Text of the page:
Kevin R. Fox, MD
Last Modified: August 18, 2002
Dear OncoLink "Ask The Experts,"
My wife was recently diagnosed with breast cancer after having an excisional biopsy performed. We are now facing additional surgery to determine whether the lymph nodes are involved. One option proposed by the surgeon was a sentinel node biopsy - however she pointed out that there is no long-term history with this regarding the frequency of false negatives. My wife would like to avoid the prospect of additional surgeries, but would also like to avoid the potential complications of a full axillary dissection. Would a sentinel node biopsy be appropriate?
Kevin R. Fox, MD, Assistant Director, Clinical Affairs and Associate Professor of Hematology/Oncology at the Abramson Cancer Center of the University of Pennsylvania, responds:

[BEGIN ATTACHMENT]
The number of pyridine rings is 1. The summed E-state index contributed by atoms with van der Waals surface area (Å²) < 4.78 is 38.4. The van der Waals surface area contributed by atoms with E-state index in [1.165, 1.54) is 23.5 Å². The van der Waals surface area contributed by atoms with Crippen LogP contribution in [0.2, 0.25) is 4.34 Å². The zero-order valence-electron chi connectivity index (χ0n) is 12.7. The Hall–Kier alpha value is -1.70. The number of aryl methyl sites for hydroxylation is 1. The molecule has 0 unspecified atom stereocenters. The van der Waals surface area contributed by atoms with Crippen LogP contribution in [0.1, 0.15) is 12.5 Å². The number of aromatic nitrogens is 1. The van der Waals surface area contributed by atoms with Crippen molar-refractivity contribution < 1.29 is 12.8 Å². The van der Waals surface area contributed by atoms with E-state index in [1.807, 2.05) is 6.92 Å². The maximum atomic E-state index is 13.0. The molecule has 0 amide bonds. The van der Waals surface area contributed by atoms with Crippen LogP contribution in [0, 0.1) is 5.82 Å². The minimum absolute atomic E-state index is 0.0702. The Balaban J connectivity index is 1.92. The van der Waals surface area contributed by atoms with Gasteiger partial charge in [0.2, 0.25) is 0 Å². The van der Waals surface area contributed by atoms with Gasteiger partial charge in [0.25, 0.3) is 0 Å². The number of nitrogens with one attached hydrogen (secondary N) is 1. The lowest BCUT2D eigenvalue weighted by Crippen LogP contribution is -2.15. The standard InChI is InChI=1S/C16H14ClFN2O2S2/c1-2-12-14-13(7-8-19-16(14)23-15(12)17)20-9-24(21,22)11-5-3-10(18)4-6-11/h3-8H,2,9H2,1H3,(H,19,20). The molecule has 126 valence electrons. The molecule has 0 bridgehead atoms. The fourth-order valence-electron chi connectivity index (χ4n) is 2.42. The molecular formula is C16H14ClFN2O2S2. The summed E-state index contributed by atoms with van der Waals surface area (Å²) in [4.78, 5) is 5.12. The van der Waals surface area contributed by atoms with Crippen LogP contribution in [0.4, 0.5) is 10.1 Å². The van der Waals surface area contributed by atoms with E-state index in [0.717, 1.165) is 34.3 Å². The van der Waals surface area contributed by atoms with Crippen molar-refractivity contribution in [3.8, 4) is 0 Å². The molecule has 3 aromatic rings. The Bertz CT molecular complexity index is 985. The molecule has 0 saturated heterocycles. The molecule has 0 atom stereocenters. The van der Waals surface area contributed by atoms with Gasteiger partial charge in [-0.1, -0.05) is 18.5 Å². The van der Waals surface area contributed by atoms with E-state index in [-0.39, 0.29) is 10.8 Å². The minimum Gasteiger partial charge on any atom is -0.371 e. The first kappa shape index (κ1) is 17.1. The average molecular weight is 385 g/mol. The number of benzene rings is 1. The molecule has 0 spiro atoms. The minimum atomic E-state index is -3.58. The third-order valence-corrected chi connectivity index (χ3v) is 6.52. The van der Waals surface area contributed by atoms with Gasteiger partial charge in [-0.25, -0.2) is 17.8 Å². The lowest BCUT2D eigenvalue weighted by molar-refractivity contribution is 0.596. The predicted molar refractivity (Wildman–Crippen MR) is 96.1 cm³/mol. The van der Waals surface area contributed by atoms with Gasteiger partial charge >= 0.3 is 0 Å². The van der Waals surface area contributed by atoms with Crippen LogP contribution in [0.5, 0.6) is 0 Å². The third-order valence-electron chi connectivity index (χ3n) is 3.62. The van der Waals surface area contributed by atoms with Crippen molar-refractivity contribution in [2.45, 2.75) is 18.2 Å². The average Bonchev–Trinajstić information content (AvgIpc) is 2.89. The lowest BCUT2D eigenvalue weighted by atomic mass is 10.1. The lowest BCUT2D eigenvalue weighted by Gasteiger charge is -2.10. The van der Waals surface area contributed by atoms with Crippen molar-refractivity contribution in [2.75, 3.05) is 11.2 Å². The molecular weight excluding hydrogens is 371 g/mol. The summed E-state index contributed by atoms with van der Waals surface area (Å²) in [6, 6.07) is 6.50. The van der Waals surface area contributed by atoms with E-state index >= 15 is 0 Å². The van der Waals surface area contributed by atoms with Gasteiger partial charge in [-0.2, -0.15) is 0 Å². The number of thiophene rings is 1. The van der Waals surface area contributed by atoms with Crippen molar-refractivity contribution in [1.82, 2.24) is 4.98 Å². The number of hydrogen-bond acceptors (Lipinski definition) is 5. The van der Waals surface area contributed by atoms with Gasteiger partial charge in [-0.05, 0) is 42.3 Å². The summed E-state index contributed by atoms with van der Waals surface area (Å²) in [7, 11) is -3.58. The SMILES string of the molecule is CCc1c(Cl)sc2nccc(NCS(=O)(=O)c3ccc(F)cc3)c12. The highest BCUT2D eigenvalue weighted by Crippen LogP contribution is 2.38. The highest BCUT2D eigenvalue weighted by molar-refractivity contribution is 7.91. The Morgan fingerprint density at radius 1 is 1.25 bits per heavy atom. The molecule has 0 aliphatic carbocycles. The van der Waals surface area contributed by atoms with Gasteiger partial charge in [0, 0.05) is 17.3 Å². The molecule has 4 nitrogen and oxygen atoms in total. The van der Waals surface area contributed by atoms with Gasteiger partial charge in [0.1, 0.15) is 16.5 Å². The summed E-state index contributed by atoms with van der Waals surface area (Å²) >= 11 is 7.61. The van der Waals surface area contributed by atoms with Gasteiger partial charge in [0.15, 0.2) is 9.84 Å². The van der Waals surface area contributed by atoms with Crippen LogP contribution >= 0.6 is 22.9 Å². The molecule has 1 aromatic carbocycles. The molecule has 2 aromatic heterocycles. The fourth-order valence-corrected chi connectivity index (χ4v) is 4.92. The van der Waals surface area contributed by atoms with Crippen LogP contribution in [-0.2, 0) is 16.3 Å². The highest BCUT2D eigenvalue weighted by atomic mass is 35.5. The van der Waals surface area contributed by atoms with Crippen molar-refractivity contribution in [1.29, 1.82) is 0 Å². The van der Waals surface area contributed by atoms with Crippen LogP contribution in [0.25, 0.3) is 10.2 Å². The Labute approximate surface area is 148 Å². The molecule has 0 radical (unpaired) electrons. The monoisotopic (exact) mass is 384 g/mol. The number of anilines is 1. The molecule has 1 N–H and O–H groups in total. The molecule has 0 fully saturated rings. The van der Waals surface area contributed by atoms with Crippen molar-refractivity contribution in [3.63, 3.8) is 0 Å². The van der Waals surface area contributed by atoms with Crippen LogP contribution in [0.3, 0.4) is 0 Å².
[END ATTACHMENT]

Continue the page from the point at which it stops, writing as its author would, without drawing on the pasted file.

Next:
This patient is an ideal candidate for a sentinel node biopsy. The false negative rate, in experienced hands is felt to be 5% or less when the surgeon has performed enough of these procedures to become competent in the surgery. You should ask your surgeon how many of these procedures they have performed. There is no absolute number of procedures to become an expert, but the literature suggests those that have performed the procedure numerous times (at least 30 times) have a lower false negative rate.
Oct 8, 2013 - For women with clinically node-positive breast cancer, the false-negative rate for sentinel lymph node surgery is more than 10 percent, according to a study published online Oct. 7 in the Journal of the American Medical Association to coincide with presentation at the annual meeting of the American College of Surgeons, held from Oct. 6 to 10 in Washington, D.C.
Feb 9, 2011
Jan 20, 2011